You Can Get It If You Really Want It

Tory "Deep Polling" Shows Seismic Public Attitude ChangeStrengthens Hand of Modernisers

What brought about the unusual change of tone at PMQs yesterday? Brown was mildly bemused by the line of questioning. It confused Iain Dale so much he judged Brown the winner. “I can’t really understand the logic of Cameron asking about internal House of Commons issues when there are far more important things to talk about” blogged Iain.

The Telegraph’s Iain Martin speculated that Cameron was trying to suggest he is on the side of those with their noses pressed up against the Westminster window (voters) who dislike what they see going on inside in terms of expenses, high living generally and a refusal to listen to voters legitimate demands I suspect, however, that if it was shown to a focus group of civilians they would understand it much more easily.” Exactly correct.

The regular Ashcroft financed deep polling asks questions not just about voting intentions (it examines more deeper qualitative lines of questioning about motivations) has revealed a watershed change in voter psychology. The general public now views politicians with contempt, two years of tales of sleaze since Cash for Honours up to the current fiddles by the Speaker, have shifted the public’s attitude beyond merely seeing politicians on a par with estate agents. According to the polling “the public think politicians are either incompetent wankers or crooks” Guido was told by one Cameroon.

Michael Gove has been at the forefront of an internal debate about what to do in the face of what is not just voter disenchantment with politics, it is real voter disgust with politicians. Gove and Steve Hilton argue that politics as normal won’t do, root and branch change is needed. Transparency, real change, not just lip service or an attempt to change perceptions is required. Osborne and Cameron, though more pragmatic, are sympathetic to the argument. It is one Dave himself made in a little noticed 2006 speech to the Power Inquiry:

Public faith in our political institutions is draining away and being replaced by a progressive and debilitating alienation. I wish I could say that this is also a universally accepted truth among politicians. But, incredibly, there are still some people in Parliament who don’t really get it.

Of course, they accept that things aren’t great but there’s also a sense that it’s just a passing phase or a product of public annoyance with a particular government. That’s part of the Westminster Disease.

You’d be amazed at the complacency that pervades the corridors of power. Put simply, despite paying lip service to the need to re-engage the public, the political class is in denial.

I believe it’s time to wake up.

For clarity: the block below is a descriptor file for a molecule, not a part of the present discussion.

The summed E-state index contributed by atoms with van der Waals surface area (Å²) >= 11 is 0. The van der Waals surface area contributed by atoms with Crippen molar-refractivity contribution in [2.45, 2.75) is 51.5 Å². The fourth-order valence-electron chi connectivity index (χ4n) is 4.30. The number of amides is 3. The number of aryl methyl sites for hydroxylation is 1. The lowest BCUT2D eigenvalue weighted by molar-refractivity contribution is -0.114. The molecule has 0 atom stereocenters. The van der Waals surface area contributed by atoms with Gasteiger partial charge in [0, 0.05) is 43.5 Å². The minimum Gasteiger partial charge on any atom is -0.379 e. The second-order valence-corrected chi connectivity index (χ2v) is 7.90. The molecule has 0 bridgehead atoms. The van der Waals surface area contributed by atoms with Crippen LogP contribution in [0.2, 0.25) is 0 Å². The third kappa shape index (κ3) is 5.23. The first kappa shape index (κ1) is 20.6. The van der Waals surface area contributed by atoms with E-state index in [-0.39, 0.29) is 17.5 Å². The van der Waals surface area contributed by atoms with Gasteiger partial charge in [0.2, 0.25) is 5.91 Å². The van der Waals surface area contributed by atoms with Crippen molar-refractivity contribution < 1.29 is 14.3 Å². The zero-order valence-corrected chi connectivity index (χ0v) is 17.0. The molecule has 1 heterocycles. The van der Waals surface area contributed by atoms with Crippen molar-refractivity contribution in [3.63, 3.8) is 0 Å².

The speech went on to make a number of recommendations, such as increasing the number of free votes, something he urged Brown at PMQs to allow Labour MPs for the Lisbon Treaty vote. The speech also dealt directly with the sleaze dilemma of the political class:

It’s ridiculous that the final, indeed often the only, arbiter of ministerial probity is the Prime Minister. That system of self-regulation inspires little confidence. The only way we can start to repair the damage done to the reputation of politics is to insist on genuinely independent scrutiny from top to bottom. And that must include the Ministerial code.

These are themes that Cameron plans to return to in the coming weeks as the repercussions from the expense scandals will continue to reverberate. Older politicians remember warily Back to Basics and are urging caution. Hague and Davis in particular see in the issue a Pandora’s box out of which will fall many MPs on their own benches who have paid off multiple mortgages (and worse) courtesy of the taxpayer.

Yesterday he got Brown to agree that MPs should no longer vote for their own pay rises, or gold plate their own pension arrangements. Cameron intends to push for more transparency and reform. The modernisers believe that they must inoculate themselves against the Westminster Disease by siding with the people. In America Obama and McCain are both successfully running against Washington. Cameron is going to try to run as the change candidate who stands against the shadowy, sleazy old ways of Westminster. He can talk the talk, can he walk the walk?


Seen Elsewhere

Yes Side Emphatically Won Campaign | Speccie
Joyce Thacker on Sick Leave | Doncaster Free Press
Claire Perry Slams ‘Goodies’ for Scots | Sun
Westminster Truce Shatters | Times
Boris: Prime Minister By Monday | James Ford
Tories Say Don’t Bribe the Scots | Times
Dave Can’t Stay if Scots Go | Laura Perrins
BBC Crew Attacked in Russia | BBC
English Parliament Would Rescue Cameron | Tim Montgomerie
Hodge Confesses to Second Bike Crash | Standard
Hodge Biker Smash | Telegraph